The chap in question is Feross Aboukhadijeh from Standford University—a computer science student with a swift coding skills and some spot-on imagination, it seems. The idea is essentially the same as Google Instant: As you type into the custom search query box on Feross' website, the code tries to swiftly match your incomplete sentences to YouTube's archive, and then the lone YouTube window embedded right below updates with the video that matches the phrase most closely.
Try it out. Typing "Fast Company" takes you through a clip from "Fast and Furious 4," through a "fast car," a "fast computer" before ending on Quadrant Films' 1978 classic "Fast Company" racing flick. My name evolves along a journey through a video of Katy Perry, a Kiss performance, Kittens clips, a Kit car build, Kitt from Knight Rider (how original!) in Spanish, and several more before ending on a weird little clip of scale model vehicles navigating Eaton Canyon in Altadena, CA. Seriously. I'd never have seen that clip before.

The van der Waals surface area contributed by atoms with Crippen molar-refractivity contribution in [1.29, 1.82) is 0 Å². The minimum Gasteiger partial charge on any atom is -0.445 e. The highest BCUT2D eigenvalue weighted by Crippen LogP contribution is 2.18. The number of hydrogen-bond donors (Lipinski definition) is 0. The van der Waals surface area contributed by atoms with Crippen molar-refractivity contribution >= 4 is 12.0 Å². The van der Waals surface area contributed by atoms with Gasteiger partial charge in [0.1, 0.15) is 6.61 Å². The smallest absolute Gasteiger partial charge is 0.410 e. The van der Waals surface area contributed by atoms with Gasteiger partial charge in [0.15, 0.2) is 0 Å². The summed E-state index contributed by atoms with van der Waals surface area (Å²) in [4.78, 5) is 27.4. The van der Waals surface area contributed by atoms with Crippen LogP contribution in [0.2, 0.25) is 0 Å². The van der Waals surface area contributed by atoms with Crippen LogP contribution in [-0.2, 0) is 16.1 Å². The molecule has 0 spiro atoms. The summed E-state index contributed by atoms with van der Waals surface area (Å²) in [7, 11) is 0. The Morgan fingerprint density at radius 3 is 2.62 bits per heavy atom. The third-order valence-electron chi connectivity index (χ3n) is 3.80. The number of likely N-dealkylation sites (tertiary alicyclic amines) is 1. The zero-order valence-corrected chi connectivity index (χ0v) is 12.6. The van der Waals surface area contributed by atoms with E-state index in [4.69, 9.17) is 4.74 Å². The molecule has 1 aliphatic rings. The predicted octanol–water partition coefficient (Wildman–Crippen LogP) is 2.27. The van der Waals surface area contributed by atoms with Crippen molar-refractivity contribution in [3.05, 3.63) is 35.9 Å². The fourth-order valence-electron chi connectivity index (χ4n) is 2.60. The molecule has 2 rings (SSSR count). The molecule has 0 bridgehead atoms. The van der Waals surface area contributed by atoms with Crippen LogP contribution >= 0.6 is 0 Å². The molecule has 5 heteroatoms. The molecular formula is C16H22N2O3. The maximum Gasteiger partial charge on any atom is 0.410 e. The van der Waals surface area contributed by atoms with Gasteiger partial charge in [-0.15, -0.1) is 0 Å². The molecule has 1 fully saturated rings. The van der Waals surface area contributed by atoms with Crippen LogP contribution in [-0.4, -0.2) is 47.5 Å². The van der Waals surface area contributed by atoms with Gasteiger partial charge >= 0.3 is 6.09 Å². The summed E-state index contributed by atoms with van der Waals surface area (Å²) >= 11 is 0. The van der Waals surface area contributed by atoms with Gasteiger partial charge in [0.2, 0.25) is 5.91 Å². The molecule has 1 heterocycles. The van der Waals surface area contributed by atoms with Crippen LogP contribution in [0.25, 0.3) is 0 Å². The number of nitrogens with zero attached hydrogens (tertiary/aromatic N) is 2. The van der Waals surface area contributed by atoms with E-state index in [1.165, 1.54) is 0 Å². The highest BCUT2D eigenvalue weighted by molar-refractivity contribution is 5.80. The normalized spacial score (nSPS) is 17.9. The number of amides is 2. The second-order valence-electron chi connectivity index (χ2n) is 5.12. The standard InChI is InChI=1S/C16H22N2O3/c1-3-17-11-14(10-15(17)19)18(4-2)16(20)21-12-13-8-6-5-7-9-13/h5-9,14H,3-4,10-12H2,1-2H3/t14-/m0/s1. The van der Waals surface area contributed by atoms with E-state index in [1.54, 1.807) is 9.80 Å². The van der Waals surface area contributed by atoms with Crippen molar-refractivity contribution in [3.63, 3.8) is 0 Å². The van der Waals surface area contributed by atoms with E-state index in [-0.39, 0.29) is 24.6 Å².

Where Google Instant is supposed to save you time, but may accidentally end up costing you more—as well as lining Google's pockets more (thanks to your extended visits, and increased ad impressions), YouTube instant is unashamed fun. And it'll definitely cost you your lunch hour. Oh—and there's not a single advert to be seen.
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